Speaker by Various Artists


Of rights, choice, money ... and buses

by Philip Patston

Not many people talk about what they might do if they got hit by a bus. Given the state of public transport in NZ, perhaps that's not surprising. When you think that it's a possibility for everyone, it gets more intriguing. Life could change quite dramatically and quite quickly. But you better hope you don’t get hit by a bus, because the NZ Government is hellbent on restricting your choice of who could be paid to support you if you sustained a short- or long-term injury as a result.

The Crown will appeal the decision of the Human Rights Review Tribunal which, earlier in January, found that the Ministry of Health discriminated against parents of disabled adults because “they are not allowed to be paid for the services they provide to their child (or children) while anyone else providing the very same care to their child (or children) is able to be paid.” Health Minister Ryall has said the decision could “open the floodgates to potentially thousands of claims for ACC short-term injuries where people leave hospital but still need care and a family member is willing to provide that for a payment.”

But, the Tribunal did not accept that “the financial impact of paying family members currently excluded would be unsustainable.”

So, who’s right and what’s more important? Human rights or economic sustainability? Obviously the Government thinks it is right and economic sustainability is more important. Well, I disagree. I think they are equally important and that the Government does not agree with me is discrimination in itself – discrimination born of dysfunctionphobia.

What is dysfunctionphobia? It’s the fear or hatred of losing function and, unlike homophobia for example (the fear or hatred of same-sex love and attraction), dysfunctionphobia goes unchecked in society.

You have it. So do I. But you probably have it worse than me unless you use the identity label “disabled” or “with disability” and/or are extremely self-aware. I say that not to be self-righteously arrogant. I say that with 20 years training and experience in counselling, therapy, human rights, diversity, social work and business; and a keen interest in human behaviour, quantum physics and change.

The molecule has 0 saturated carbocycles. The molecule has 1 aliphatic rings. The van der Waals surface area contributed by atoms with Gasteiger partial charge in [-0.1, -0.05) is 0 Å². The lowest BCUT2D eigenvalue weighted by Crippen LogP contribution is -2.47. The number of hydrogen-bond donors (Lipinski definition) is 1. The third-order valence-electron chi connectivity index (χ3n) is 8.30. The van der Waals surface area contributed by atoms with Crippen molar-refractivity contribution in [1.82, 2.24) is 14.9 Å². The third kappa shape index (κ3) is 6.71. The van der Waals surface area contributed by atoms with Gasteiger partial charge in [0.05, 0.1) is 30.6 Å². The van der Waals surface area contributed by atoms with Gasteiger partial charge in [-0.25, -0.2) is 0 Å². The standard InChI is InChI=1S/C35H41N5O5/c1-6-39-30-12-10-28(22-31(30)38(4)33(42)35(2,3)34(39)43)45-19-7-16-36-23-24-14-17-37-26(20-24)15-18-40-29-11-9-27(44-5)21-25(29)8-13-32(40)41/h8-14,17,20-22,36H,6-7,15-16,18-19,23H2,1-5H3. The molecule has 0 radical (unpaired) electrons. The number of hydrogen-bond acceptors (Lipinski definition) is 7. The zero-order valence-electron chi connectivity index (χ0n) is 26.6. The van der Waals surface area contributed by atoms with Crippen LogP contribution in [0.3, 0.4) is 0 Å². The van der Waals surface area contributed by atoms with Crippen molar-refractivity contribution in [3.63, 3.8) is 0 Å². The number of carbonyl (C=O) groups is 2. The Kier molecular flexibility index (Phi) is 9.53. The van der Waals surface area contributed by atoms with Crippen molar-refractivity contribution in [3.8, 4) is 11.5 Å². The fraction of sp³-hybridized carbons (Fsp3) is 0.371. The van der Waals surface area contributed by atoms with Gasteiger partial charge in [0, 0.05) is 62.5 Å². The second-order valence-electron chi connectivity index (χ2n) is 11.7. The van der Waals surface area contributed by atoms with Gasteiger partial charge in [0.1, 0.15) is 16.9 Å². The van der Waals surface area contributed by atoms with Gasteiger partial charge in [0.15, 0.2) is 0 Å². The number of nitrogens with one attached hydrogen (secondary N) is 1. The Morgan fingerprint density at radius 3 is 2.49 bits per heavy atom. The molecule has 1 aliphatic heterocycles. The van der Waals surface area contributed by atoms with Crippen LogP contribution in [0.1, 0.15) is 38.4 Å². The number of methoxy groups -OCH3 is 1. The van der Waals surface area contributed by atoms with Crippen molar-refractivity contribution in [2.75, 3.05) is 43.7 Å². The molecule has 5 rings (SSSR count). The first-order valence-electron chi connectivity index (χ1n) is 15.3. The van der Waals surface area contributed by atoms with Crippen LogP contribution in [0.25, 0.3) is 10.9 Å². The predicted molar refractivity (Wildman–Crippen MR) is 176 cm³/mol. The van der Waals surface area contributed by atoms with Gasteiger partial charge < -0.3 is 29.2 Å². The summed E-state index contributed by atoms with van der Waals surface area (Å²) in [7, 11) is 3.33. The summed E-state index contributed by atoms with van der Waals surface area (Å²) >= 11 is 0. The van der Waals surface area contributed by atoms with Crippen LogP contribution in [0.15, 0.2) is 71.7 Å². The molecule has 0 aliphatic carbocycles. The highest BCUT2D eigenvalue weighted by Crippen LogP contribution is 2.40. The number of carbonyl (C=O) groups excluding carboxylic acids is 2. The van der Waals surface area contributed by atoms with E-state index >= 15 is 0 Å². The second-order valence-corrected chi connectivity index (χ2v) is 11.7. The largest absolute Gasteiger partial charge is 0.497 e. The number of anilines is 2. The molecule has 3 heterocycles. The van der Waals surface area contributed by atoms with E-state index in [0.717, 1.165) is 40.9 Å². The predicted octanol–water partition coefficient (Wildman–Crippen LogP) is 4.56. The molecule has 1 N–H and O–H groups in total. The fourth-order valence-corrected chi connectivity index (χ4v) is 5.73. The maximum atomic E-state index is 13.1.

I’ve pretty much dealt with my dysfunctionphobia, though I would be bummed out if, by virtue of being hit by a bus, I lost the capacity to close my eyes in the presence of ugly people.

I jest.

A wise society would accept the potential inevitability that through birth, accident, illness or aging we’re all functionally incompetent or incapacitated at some point in our lives. We would design environments, systems and structures that accommodate functional diversity.

That’s just not sensible.

Having worked with (but not for) the Ministry of Health for a number of years in different roles, I can tell you there exists a culture of fear and indifference towards the experience of impairment – at best it is displayed as well-meaning ignorance, at worst, professional arrogance.

I don’t mean that everyone is scared, indifferent, stupid and arrogant. But synergy creates the culture, if you know what I mean.

It is manifested, as stated in the Tribunal decision, in the expectation that families should provide, indefinitely, unpaid “natural support” to adult children; in the belief that disabled people should be excluded from professional or commercial family relationships because they are disabled, even though such relationships have existed for generations in family businesses; and in policies that blatantly act against the Government’s own Disability Strategy.

The decision also highlights an unacceptable level of incompetence in the policy-making process: the Tribunal found “no evidence to show…that the financial impact of a policy to pay family members…would not be sustainable. Certainly, a detailed assessment does not appear to have been undertaken…”

I’m seriously not surprised.

The Minister’s resolve to appeal the decision echoes the Ministry’s meagre attitude towards disabled people and their families, if you ask me. It places economic imperatives before social responsibility. It assumes the worst about human nature. It displays a complete lack of benevolence from our country’s leadership. And it demonstrates a total denial that this policy could, at some point in time, affect his own family.

The case is about choice, rights and generosity. It’s not about whether parents are going to exploit their disabled adult children – some will, most won’t. We don’t stop people driving because some drive drunk – we deal (with varying efficacy, admittedly) with those who do.

It's not about other people. It's about you, your family, friends and neighbours. Everyone needs to be selfishly concerned about their own potential situation.

And it is about money. But anyone who thinks it’s just about money, including the Minister of Health, needs to consider how his life might change if she got hit by a bus tomorrow – and then think again.


Until 2008 Philip Patston identified as gay, disabled and vegetarian. These days he prefers to think of himself as having a unique experience. He runs Diversity New Zealand in his spare time. www.diversitynz.com

51 responses to this post

First ←Older Page 1 2 3 Newer→ Last